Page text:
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CTM's and Chrome Nickel Alloy Axles

I finally bit the bullet.  Last weekend, out at Rodriguez Canyon, I wore out another axle shaft.  I've been going through axle shafts faster than I change the oil.  The 38.5"x14.5" tires are just too much for the Dana 44 equipment.  I did a little searching and found out what I should have.  Warn has Chrome Nickel Alloy axle shafts that are lifetime guaranteed.  As long as the axle blows before the u-joint, it's covered.  CTM has a lifetime guarantee on their stuff too.  Seems I can't go wrong.  It's a large investment, but it would have paid for itself if I had done it last year.  That's because I've gone through a couple sets of axle shafts on each side.  These should be the last ones I have to get...  Famous last words. :)

03-24-03 - Ordered shafts and CTM's
I ordered the shafts and CTM's from JSA down in El Cajon.  The short side was a no brainer because I need a 15.75" axle and Warn makes a 15.8".  Close enough.  The long side is a little more complicated.  I need a 31.5" and the closest they make is a 32.12".  Jeff at JSA told me to bring my axles down there to compare the splines.  The only concern at this point was if the splines are cut deep enough on the Warn axle.  I told him I'd be down their tomorrow since he had all the axles and CTM's in stock.

03-25-03 - Picked up axle shafts and CTM's
I showed up at JSA at about 10:30am.  Jeff and I compared the old long side axle to the new one and the splines looked perfect.  I was confused at how the .62" longer axle was going to fit in the housing.  That's when Jeff woke me up and said I had to cut the new one.  Duh!  I was having the hardest time figuring out how the longer axle wouldn't hit the cross shaft in the carrier. :)  Anyway, I got home and went to work.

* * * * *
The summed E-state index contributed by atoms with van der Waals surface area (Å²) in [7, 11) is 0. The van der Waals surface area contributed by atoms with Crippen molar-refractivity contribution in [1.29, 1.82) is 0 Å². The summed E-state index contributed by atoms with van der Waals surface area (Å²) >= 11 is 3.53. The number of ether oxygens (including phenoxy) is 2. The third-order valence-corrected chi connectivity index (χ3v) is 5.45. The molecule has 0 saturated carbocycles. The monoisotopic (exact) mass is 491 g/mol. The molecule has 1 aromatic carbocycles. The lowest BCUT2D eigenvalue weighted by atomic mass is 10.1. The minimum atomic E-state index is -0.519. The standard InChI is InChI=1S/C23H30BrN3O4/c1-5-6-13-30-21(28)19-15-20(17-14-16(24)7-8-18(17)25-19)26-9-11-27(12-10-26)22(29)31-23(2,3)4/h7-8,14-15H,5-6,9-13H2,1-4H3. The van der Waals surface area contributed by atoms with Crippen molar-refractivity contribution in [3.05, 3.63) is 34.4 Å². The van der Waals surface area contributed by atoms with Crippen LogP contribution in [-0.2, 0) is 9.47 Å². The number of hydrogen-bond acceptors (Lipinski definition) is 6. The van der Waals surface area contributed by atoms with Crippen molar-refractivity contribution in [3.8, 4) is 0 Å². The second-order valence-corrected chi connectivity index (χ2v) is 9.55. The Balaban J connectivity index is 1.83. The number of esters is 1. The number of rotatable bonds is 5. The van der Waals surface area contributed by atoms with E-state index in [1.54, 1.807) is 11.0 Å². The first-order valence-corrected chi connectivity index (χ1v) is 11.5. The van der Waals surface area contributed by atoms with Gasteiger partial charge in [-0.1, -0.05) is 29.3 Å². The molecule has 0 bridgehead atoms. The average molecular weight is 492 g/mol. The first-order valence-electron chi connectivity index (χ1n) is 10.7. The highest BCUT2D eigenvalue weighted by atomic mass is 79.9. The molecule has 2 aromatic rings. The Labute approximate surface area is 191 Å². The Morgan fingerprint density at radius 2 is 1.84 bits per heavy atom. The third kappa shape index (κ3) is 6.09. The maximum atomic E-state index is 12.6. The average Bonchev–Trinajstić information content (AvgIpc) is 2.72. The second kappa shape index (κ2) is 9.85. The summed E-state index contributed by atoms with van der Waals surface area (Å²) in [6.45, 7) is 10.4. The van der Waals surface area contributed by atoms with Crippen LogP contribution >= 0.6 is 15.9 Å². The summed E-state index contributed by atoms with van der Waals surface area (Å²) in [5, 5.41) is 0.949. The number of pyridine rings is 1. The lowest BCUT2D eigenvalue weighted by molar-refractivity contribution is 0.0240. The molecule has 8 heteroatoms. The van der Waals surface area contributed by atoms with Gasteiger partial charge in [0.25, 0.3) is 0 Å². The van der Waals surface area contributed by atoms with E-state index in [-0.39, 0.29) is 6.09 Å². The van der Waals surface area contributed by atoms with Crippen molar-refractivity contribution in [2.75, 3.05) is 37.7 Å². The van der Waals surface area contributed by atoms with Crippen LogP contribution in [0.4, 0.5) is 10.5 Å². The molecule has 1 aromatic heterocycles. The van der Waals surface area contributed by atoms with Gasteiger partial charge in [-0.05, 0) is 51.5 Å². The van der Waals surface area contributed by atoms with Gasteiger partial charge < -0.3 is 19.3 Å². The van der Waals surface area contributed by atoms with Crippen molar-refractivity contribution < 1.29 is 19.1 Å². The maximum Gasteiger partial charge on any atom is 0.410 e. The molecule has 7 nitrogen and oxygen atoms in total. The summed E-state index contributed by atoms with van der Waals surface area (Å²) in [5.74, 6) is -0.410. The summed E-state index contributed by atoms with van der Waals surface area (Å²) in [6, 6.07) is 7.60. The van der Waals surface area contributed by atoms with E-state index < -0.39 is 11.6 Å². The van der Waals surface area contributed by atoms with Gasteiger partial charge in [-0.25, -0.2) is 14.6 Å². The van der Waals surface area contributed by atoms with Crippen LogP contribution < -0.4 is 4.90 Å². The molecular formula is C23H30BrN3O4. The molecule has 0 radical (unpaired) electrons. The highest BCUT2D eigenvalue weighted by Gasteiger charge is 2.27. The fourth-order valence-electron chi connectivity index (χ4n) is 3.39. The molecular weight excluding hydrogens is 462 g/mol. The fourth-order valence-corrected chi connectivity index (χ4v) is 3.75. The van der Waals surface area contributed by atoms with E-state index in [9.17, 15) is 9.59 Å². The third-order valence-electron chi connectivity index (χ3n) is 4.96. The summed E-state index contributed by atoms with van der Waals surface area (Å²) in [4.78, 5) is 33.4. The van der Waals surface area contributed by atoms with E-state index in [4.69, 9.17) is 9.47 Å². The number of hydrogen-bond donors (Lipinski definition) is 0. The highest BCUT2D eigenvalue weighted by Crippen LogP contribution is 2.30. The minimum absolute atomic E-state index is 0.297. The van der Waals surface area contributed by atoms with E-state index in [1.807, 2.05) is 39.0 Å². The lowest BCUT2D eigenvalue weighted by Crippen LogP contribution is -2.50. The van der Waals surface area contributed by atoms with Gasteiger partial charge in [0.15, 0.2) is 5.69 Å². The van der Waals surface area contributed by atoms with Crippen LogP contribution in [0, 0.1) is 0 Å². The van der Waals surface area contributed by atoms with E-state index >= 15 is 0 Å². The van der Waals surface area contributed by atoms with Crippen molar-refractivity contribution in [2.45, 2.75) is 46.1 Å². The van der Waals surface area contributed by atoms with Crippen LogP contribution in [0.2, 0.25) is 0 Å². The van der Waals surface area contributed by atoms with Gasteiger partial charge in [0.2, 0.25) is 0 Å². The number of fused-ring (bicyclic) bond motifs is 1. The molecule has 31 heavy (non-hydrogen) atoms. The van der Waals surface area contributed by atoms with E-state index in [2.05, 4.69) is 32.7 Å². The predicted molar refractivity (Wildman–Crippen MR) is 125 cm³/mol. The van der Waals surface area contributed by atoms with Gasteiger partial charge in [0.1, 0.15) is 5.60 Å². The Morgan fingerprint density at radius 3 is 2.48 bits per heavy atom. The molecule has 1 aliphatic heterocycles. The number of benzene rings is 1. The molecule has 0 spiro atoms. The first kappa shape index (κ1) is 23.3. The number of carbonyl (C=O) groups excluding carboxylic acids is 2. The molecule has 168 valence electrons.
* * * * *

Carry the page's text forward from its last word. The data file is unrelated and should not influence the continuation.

I marked the new long side axle, plopped it in the chop saw and hacked it off.  Then I put it to the sander and tapered the end.  Geez, I'm a regular machinist now ;)  Next I went to work installing the CTM's.  These work a little different than normal u-joints, so I read the instructions.  It wasn't all that difficult, but you need a few extra tools.  Including 90* snap ring pliers.  The caps are held in place by full circle c-clips which is very reassuring.  After both joints were installed in the axles, I put the Jeep back together.  It's important to check to make sure the joints don't bind at full turn on the steering wheel.  Mine has plenty of clearance.

Here's a few more pictures I took along the way: